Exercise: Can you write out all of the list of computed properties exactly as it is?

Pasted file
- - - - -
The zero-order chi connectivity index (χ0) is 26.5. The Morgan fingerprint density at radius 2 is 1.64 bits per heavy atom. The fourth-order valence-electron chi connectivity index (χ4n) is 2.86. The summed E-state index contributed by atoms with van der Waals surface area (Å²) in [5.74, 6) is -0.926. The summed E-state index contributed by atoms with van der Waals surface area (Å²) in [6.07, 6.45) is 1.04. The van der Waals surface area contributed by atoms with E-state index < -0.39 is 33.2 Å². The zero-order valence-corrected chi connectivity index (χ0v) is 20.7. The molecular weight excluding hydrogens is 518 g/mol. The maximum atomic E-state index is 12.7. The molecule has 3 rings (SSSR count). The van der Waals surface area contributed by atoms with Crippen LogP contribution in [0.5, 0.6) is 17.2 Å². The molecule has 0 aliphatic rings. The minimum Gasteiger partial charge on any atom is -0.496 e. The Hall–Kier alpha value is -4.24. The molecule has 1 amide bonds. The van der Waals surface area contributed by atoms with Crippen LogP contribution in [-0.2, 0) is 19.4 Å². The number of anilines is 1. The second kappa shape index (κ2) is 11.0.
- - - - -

The zero-order chi connectivity index (χ0) is 26.5. The Morgan fingerprint density at radius 2 is 1.64 bits per heavy atom. The fourth-order valence-electron chi connectivity index (χ4n) is 2.86. The summed E-state index contributed by atoms with van der Waals surface area (Å²) in [5.74, 6) is -0.926. The summed E-state index contributed by atoms with van der Waals surface area (Å²) in [6.07, 6.45) is 1.04. The van der Waals surface area contributed by atoms with E-state index < -0.39 is 33.2 Å². The zero-order valence-corrected chi connectivity index (χ0v) is 20.7. The molecular weight excluding hydrogens is 518 g/mol. The maximum atomic E-state index is 12.7. The molecule has 3 rings (SSSR count). The van der Waals surface area contributed by atoms with Crippen LogP contribution in [0.5, 0.6) is 17.2 Å². The molecule has 0 aliphatic rings. The minimum Gasteiger partial charge on any atom is -0.496 e. The Hall–Kier alpha value is -4.24. The molecule has 1 amide bonds. The van der Waals surface area contributed by atoms with Crippen LogP contribution in [-0.2, 0) is 19.4 Å². The number of anilines is 1. The second kappa shape index (κ2) is 11.0.